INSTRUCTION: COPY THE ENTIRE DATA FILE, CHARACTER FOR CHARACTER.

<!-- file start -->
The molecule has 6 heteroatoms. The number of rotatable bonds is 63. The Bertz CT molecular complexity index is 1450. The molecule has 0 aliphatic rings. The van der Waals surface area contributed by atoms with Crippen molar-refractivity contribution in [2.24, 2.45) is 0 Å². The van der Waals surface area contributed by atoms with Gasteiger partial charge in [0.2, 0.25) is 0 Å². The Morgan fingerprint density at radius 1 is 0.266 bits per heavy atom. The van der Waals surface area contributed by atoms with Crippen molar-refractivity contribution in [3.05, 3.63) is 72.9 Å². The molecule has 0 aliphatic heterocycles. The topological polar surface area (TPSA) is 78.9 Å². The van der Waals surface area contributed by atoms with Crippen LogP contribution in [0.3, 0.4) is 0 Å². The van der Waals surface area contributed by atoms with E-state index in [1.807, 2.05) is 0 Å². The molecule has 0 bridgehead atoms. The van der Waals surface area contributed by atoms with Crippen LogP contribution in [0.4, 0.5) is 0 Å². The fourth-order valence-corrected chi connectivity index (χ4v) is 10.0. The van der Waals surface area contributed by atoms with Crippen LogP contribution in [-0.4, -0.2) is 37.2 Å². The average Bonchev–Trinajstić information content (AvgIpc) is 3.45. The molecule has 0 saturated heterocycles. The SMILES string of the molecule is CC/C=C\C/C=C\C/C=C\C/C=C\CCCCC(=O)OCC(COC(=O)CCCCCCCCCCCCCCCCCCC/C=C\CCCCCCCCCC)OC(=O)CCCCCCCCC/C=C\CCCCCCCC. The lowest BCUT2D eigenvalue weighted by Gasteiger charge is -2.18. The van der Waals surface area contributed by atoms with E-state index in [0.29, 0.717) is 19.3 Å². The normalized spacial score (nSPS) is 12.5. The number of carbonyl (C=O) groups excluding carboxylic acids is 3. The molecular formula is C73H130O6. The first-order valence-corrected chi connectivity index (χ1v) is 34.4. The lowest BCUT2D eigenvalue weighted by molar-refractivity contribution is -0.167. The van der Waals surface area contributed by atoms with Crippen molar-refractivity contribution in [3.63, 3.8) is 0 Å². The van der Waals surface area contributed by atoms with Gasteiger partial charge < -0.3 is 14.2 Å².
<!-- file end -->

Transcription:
The molecule has 6 heteroatoms. The number of rotatable bonds is 63. The Bertz CT molecular complexity index is 1450. The molecule has 0 aliphatic rings. The van der Waals surface area contributed by atoms with Crippen molar-refractivity contribution in [2.24, 2.45) is 0 Å². The van der Waals surface area contributed by atoms with Gasteiger partial charge in [0.2, 0.25) is 0 Å². The Morgan fingerprint density at radius 1 is 0.266 bits per heavy atom. The van der Waals surface area contributed by atoms with Crippen molar-refractivity contribution in [3.05, 3.63) is 72.9 Å². The molecule has 0 aliphatic heterocycles. The topological polar surface area (TPSA) is 78.9 Å². The van der Waals surface area contributed by atoms with Crippen LogP contribution in [0.3, 0.4) is 0 Å². The van der Waals surface area contributed by atoms with E-state index in [1.807, 2.05) is 0 Å². The molecule has 0 bridgehead atoms. The van der Waals surface area contributed by atoms with Crippen LogP contribution in [0.4, 0.5) is 0 Å². The fourth-order valence-corrected chi connectivity index (χ4v) is 10.0. The van der Waals surface area contributed by atoms with Crippen LogP contribution in [-0.4, -0.2) is 37.2 Å². The average Bonchev–Trinajstić information content (AvgIpc) is 3.45. The molecule has 0 saturated heterocycles. The SMILES string of the molecule is CC/C=C\C/C=C\C/C=C\C/C=C\CCCCC(=O)OCC(COC(=O)CCCCCCCCCCCCCCCCCCC/C=C\CCCCCCCCCC)OC(=O)CCCCCCCCC/C=C\CCCCCCCC. The lowest BCUT2D eigenvalue weighted by Gasteiger charge is -2.18. The van der Waals surface area contributed by atoms with E-state index in [0.29, 0.717) is 19.3 Å². The normalized spacial score (nSPS) is 12.5. The number of carbonyl (C=O) groups excluding carboxylic acids is 3. The molecular formula is C73H130O6. The first-order valence-corrected chi connectivity index (χ1v) is 34.4. The lowest BCUT2D eigenvalue weighted by molar-refractivity contribution is -0.167. The van der Waals surface area contributed by atoms with Crippen molar-refractivity contribution in [3.63, 3.8) is 0 Å². The van der Waals surface area contributed by atoms with Gasteiger partial charge < -0.3 is 14.2 Å².